CREAF has presented the final report of the European project GeoViQua, a project that will transform the global platform GEOSS in order to let users improve environmental data that provide organizations like NASA or FAO. Now users can also check the quality of environmental data. A specialized search engine and a color-coded label will help people to choose the most reliable data from all available..
After three years of scientific work, CREAF as the coordinator and the other project partners of GeoViQua, have presented to the European Commission (EC) its final report about Achievements and scenarios. From now on, and thanks to GeoViQua, all the users of the Global Earth Observation System of Systems (GEOSS) can find and view information about the quality, reliability and uncertainty hidden in the environmental data worldwide. The project has incorporated several innovations in the GEOSS portal with the aim of reporting on the level of reliability of environmental data available and help the user to choose the suitable for one project.
The GEO label is an example, a label with intuitive icons that will appear next to each map or data in GEOSS. The label will detail graphically if there is information about the organization that produced the map, if it meets international quality standards, if you have information about the uncertainty of the data, among others. Overall, the GeoViQua project has also developed a unique language to measure the quality of the data accumulated within GEOSS and has improved the search engine to perform searches that take into account the reliability of the data (QualityML.GeoViQua.org .)
The impact of this improvement is huge if you consider that the GEOSS platform collects baseline data on issues like health, energy, climate, water, weather, ecosystems, agriculture and biodiversity.
Up to now, the quality (or reliability) of the data was difficult to find, was not available or was not formalized. Therefore, it could not be ensured that the policy decisions or the management of the planet were taken with “the best available data” and so there was the risk of losing confidence in the earth observation data that international recognized entities provide.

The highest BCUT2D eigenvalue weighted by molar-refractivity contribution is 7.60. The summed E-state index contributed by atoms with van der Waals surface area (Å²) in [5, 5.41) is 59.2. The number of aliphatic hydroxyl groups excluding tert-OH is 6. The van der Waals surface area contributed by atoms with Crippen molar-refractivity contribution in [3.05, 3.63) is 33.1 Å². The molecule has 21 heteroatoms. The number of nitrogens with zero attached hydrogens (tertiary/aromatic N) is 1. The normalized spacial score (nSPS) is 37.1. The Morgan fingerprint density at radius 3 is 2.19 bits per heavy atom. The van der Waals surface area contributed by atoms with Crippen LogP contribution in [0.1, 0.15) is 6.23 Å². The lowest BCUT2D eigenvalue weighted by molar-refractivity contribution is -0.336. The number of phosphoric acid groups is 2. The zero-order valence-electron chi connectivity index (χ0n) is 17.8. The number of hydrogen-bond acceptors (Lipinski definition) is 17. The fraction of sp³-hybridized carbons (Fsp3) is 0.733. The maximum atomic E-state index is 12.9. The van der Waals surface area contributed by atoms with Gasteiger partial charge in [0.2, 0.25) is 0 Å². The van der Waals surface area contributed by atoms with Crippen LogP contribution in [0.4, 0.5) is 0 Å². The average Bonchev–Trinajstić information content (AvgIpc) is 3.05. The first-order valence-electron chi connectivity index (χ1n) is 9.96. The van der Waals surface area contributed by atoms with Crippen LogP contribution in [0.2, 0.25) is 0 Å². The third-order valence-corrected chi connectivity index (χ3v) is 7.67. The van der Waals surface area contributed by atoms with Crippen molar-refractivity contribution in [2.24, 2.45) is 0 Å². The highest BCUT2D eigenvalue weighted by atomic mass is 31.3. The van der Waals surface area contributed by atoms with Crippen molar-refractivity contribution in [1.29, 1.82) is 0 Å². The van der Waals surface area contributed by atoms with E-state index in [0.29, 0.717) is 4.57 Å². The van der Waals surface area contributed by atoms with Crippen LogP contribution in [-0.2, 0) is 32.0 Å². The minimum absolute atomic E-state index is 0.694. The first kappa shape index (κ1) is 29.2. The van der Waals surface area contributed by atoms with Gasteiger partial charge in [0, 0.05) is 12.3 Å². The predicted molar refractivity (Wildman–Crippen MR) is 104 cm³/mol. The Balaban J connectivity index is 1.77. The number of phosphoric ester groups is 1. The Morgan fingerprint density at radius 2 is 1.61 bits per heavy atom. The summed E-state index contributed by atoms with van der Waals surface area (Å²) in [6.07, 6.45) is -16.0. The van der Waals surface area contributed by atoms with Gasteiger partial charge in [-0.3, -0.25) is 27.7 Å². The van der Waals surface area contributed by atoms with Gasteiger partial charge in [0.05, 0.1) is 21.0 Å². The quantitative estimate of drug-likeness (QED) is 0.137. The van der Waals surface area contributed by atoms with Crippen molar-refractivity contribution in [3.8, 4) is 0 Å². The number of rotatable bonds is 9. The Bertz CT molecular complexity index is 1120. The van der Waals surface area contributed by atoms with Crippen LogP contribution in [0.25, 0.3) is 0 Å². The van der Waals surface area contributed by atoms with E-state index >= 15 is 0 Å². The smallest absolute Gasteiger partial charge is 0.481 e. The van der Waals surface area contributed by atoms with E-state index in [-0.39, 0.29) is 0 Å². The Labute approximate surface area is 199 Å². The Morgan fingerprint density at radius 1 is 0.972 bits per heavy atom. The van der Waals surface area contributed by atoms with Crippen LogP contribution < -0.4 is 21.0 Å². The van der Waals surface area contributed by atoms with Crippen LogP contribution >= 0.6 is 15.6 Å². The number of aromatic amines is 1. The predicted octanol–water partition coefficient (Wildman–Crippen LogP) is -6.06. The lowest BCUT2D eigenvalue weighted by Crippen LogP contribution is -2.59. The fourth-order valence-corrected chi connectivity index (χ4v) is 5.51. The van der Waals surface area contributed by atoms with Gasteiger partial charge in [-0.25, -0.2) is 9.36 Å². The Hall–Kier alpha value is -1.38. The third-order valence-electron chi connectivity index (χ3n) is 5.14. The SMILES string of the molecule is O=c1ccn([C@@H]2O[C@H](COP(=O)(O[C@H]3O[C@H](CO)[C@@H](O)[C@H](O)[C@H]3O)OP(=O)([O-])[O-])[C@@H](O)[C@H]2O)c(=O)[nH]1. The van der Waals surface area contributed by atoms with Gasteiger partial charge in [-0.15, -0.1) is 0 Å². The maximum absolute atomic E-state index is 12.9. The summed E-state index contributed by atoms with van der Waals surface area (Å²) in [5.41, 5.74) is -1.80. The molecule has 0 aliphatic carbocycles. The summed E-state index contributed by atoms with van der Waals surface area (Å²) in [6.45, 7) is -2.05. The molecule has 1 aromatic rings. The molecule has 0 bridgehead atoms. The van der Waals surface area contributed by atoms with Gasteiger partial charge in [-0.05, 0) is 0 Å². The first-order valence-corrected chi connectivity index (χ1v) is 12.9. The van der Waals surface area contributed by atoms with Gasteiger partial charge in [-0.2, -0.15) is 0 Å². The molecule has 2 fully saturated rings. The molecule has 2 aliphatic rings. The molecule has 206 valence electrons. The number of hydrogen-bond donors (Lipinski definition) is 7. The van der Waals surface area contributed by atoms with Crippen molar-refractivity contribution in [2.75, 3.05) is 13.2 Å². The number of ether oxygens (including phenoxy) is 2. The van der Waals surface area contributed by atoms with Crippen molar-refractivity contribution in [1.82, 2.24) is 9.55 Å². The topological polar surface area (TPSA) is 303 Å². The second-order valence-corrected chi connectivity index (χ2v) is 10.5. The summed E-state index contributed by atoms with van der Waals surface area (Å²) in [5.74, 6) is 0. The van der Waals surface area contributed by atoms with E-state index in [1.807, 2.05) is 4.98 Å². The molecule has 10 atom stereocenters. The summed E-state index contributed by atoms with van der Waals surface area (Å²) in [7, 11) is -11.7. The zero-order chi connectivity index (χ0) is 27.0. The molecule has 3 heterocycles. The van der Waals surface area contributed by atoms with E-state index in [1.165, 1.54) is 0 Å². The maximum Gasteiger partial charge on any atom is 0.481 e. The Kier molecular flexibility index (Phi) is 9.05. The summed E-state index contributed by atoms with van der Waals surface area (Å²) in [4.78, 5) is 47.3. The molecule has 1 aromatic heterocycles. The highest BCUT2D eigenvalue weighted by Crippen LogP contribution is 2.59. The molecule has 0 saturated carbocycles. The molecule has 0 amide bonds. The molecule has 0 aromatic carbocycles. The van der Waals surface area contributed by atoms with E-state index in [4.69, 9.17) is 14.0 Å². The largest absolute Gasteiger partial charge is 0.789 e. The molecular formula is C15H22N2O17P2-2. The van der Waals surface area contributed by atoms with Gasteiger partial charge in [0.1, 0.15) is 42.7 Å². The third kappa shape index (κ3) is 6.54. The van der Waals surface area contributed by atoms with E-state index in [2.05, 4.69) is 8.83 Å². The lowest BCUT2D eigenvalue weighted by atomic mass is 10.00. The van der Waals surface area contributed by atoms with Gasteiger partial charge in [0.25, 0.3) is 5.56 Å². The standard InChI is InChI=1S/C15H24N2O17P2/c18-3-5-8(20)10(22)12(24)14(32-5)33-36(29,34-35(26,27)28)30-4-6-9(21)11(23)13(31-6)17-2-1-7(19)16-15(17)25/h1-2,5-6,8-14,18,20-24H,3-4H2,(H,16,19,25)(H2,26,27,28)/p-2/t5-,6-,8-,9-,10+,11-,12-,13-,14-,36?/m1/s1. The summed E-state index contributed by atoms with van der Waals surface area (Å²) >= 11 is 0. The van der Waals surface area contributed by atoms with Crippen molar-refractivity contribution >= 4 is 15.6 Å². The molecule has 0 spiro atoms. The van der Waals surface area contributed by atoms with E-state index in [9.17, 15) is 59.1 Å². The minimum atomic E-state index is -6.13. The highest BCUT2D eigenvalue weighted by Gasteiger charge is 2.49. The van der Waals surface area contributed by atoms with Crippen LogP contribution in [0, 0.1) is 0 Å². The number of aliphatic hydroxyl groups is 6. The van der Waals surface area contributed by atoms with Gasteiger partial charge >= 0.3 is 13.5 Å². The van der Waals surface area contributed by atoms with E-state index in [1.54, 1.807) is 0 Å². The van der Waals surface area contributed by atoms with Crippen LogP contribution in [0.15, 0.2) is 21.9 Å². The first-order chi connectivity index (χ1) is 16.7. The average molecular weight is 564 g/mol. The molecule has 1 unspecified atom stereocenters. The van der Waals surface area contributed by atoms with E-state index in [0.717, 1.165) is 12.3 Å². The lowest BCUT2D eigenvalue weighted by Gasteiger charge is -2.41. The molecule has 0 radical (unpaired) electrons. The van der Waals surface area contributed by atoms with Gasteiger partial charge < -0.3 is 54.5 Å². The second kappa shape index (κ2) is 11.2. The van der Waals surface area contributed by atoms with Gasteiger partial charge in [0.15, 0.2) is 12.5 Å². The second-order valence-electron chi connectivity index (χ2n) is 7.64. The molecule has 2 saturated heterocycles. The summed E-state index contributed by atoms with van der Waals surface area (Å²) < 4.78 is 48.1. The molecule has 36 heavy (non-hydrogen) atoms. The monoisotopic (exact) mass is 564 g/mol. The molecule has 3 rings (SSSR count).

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The most revolutionary improvement of the GeoViQua project, without any doubt, is the incorporation of the user feedback on the platform. “Thanks to our project, the global network GEOSS will be a web 2.0 platform open to user participation. The system will allow to collect opinions on the quality of the data, rate them, make comments, write reports or propose new criteria, depending on the level of expertise of each partner”, says Joan Masó, CREAF researcher who led the project. “If we integrate the knowledge of the users to the GEOSS platform, we will improve day by day the description of the data that provide such important institutions as NASA, FAO, the World Meteorological Organization and the European Environment Agency and we will learn new applications”.
"With the innovations GeoViQua brings to the GEOOS portal we will be able toensure that decision making on environmental issues is taken on increasingly reliable information", says Joan Masó as the project coordinator.
GeoViQua, a project to improve the reliability of environmental data worldwide
GeoViQua involved the participation of 11 partners – most notably the Autonomous University of Barcelona, ??two English universities, French, Italian and German research centers, a Dutch company and the European Space Agency. The total cost has been about 4 million for 3 years, of which about 3 million have been funded by the European Commission.
In addition to the improvements in GEOSS, GeoViQua has left a legacy of a set of tools, many of them open source, which may be reused by other projects. The GeoViQua project will continue active beyond the period of funding, thanks to the standardization activities initiated by the Open Geospatial Consortium (OGC) and the Institute of Electrical and Electronics Engineers (IEEE) on the feedback of the data and the GEO label respectively, and to the intentions of CREAF of continue working on issues of data quality.
GEOSS is a project sponsored by 89 countries around the world, together with the European Commission and 77 international organizations – such as space agencies: NASA, ESA and JAXA. Its aim is to create a network of world public environmental data understandable and available in real time. Due to its increasing global impact, especially with regard to improving the policy making related to environmental issues, the EU is funding the best initiatives, like GeoViQua, to improve and advance in its development.